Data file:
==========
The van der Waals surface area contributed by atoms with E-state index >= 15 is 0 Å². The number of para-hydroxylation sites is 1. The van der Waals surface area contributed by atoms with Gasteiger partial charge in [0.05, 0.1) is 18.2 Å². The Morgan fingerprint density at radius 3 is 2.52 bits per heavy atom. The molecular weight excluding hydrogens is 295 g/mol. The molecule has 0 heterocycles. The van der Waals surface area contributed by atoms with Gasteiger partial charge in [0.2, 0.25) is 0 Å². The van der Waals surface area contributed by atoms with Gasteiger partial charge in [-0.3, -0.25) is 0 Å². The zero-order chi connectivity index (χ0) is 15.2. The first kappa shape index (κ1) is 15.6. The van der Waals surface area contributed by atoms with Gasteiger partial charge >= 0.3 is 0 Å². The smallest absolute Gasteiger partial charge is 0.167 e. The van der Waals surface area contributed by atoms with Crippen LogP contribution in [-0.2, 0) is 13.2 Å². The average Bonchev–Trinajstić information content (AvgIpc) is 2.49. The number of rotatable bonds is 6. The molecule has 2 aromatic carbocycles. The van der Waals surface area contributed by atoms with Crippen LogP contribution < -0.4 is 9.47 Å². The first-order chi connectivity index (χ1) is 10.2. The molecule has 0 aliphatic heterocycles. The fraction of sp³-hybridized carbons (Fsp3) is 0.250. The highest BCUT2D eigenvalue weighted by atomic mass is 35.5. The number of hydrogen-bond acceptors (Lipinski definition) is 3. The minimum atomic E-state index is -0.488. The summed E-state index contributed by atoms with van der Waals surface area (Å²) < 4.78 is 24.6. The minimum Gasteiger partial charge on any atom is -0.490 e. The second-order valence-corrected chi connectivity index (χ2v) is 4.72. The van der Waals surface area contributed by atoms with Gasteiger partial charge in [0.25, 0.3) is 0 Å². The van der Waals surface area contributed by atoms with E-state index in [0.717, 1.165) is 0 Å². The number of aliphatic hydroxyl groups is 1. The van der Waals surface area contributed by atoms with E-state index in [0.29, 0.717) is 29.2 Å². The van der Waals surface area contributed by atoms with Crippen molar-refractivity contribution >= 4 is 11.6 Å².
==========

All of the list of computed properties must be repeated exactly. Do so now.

The van der Waals surface area contributed by atoms with E-state index >= 15 is 0 Å². The number of para-hydroxylation sites is 1. The van der Waals surface area contributed by atoms with Gasteiger partial charge in [0.05, 0.1) is 18.2 Å². The Morgan fingerprint density at radius 3 is 2.52 bits per heavy atom. The molecular weight excluding hydrogens is 295 g/mol. The molecule has 0 heterocycles. The van der Waals surface area contributed by atoms with Gasteiger partial charge in [0.2, 0.25) is 0 Å². The van der Waals surface area contributed by atoms with Gasteiger partial charge in [-0.3, -0.25) is 0 Å². The zero-order chi connectivity index (χ0) is 15.2. The first kappa shape index (κ1) is 15.6. The van der Waals surface area contributed by atoms with Gasteiger partial charge >= 0.3 is 0 Å². The smallest absolute Gasteiger partial charge is 0.167 e. The van der Waals surface area contributed by atoms with Crippen LogP contribution in [-0.2, 0) is 13.2 Å². The average Bonchev–Trinajstić information content (AvgIpc) is 2.49. The number of rotatable bonds is 6. The molecule has 2 aromatic carbocycles. The van der Waals surface area contributed by atoms with Crippen LogP contribution < -0.4 is 9.47 Å². The first-order chi connectivity index (χ1) is 10.2. The molecule has 0 aliphatic heterocycles. The fraction of sp³-hybridized carbons (Fsp3) is 0.250. The highest BCUT2D eigenvalue weighted by atomic mass is 35.5. The number of hydrogen-bond acceptors (Lipinski definition) is 3. The minimum atomic E-state index is -0.488. The summed E-state index contributed by atoms with van der Waals surface area (Å²) < 4.78 is 24.6. The minimum Gasteiger partial charge on any atom is -0.490 e. The second-order valence-corrected chi connectivity index (χ2v) is 4.72. The van der Waals surface area contributed by atoms with Gasteiger partial charge in [0.25, 0.3) is 0 Å². The van der Waals surface area contributed by atoms with E-state index in [0.717, 1.165) is 0 Å². The number of aliphatic hydroxyl groups is 1. The van der Waals surface area contributed by atoms with E-state index in [0.29, 0.717) is 29.2 Å². The van der Waals surface area contributed by atoms with Crippen molar-refractivity contribution >= 4 is 11.6 Å².